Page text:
No matter how the second half of the year pans out, one thing’s for sure: there will be an abundance of year-end articles about how 2017 was the year traditional retail turned upside down.
Lead by turmoil in the mall-based apparel sector, this year has already seen 5,321 store closures, a 218 percent increase over 2016. Add to that double-digit bankruptcies and there’s little doubt that the retail landscape will look very different in the years to come.
Fung Global Retail & Technology’s “Deep Dive: The U.S. Retail Revolution Solution” provides insights into what precipitated this shakeup as well as a roadmap for stores looking for ways to survive.
In addition to the issues with the traditional retail model and changing consumer tastes, physical stores are also faced with a new crop of direct-to-consumer brands. Rue21, BCBG and The Limited are among the stores that have succumbed to the pressure.
And while it’s not all bad news, the good news is primarily concentrated in sectors that focus on value. Of the retailers that have announced store openings in 2017, the top three are Dollar General with 1,290 locations, Dollar Tree with 650 and Aldi, which will round out its 400-store expansion in 2018.
[See the growth plans for off-price retailers: Infographic: Off-Price Store Growth]
In the same time span, mid-tier specialty brands declined between 18 percent (Gap) and 46 percent (Abercrombie & Fitch). Urban Outfitters and Foot Locker saw the biggest gains here, at 18 percent and 23 percent, respectively.
What are traditional stores to do?
According to the report, the answer is threefold: trim, transform and take note of the convenience e-commerce offers.
Fung Global says while the number of closures might look staggering, most are necessary to either get rid of underperforming locations or right size fleets to today’s shopping patterns.
To reclaim the sales levels department stores achieved in 2006, the report refers to Green Street Advisors which enumerates how deep the cuts would need to be. For Macy’s, that’s just 8 percent of its fleet. On the other end of the spectrum, Sears would need to cut 43 percent of its stores. Bon-Ton, Dillard’s, Nordstrom and J.C. Penney would all need to decrease store count between 15 percent and 31 percent.
[See the other ways department stores are positioning for survival: Transformation Nation: A Comparison of Department Store Survival Plans]
And as the stores go, so go the malls. Fung Global says 30 percent of the 1,221 malls in the U.S. will need to close as well.
But even in the face of this massive contraction, the report makes it clear that physical stores are still the backbone of retail. Brick-and-mortar accounts for more than 90 percent of sales in the U.S. Given statistics like that, stores aren’t likely to disappear entirely but they will need to evolve.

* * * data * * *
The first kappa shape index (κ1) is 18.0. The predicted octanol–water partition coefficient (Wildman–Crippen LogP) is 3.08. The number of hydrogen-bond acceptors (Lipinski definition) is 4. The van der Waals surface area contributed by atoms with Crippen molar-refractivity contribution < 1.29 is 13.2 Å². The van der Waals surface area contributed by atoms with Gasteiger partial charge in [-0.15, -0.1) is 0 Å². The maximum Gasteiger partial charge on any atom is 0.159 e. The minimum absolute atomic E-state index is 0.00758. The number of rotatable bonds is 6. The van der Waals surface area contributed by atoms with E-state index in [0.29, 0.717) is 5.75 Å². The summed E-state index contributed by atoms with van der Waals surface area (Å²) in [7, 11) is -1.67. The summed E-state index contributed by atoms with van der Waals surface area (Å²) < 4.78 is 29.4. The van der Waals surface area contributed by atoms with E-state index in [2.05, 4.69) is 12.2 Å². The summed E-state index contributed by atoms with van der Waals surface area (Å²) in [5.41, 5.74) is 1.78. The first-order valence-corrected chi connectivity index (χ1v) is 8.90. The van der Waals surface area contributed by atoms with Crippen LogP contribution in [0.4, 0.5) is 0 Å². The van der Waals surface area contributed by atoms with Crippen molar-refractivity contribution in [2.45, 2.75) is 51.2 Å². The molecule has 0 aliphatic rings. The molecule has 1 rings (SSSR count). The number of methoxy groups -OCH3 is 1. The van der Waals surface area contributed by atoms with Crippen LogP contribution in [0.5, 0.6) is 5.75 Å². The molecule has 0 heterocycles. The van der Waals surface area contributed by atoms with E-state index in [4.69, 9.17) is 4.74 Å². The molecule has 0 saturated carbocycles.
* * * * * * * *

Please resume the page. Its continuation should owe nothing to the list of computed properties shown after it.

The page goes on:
Fung Global says stores need to add entertainment elements like theme parks and aquariums, offer services like makeovers and classes, and focus on community building.
“Making stores a gathering place and creating a sense of community provides an additional reason for consumers to visit stores, which can eventually generate additional sales,” said Deborah Weinswig, managing director of Fung Global Retail & Technology.
The report also stresses that retailers must figure out a way to get products to shoppers quicker and with less friction. There’s no arguing the inherent convenience of packages delivered to consumers’ door. And it’s probably a large part of the reason e-commerce has doubled its market share in the last seven years from 4.2% to 8.5%.
To compete, Fung Global says stores need to focus on the last mile by ramping up click-and-collect options as well as those that allow shoppers to have packages delivered to alternate locations like area stores or secure lockers.
The report also suggests that multi-category retailers compete with giants like Amazon by diving into the marketplace model, which will allow companies to “offer customers much greater selection as well as products that complement its own brands.”
Ultimately, the report lays out a vision of smaller and more innovative stores that can help traditional retailers better fight the emergence of new players as well as the e-commerce surge.
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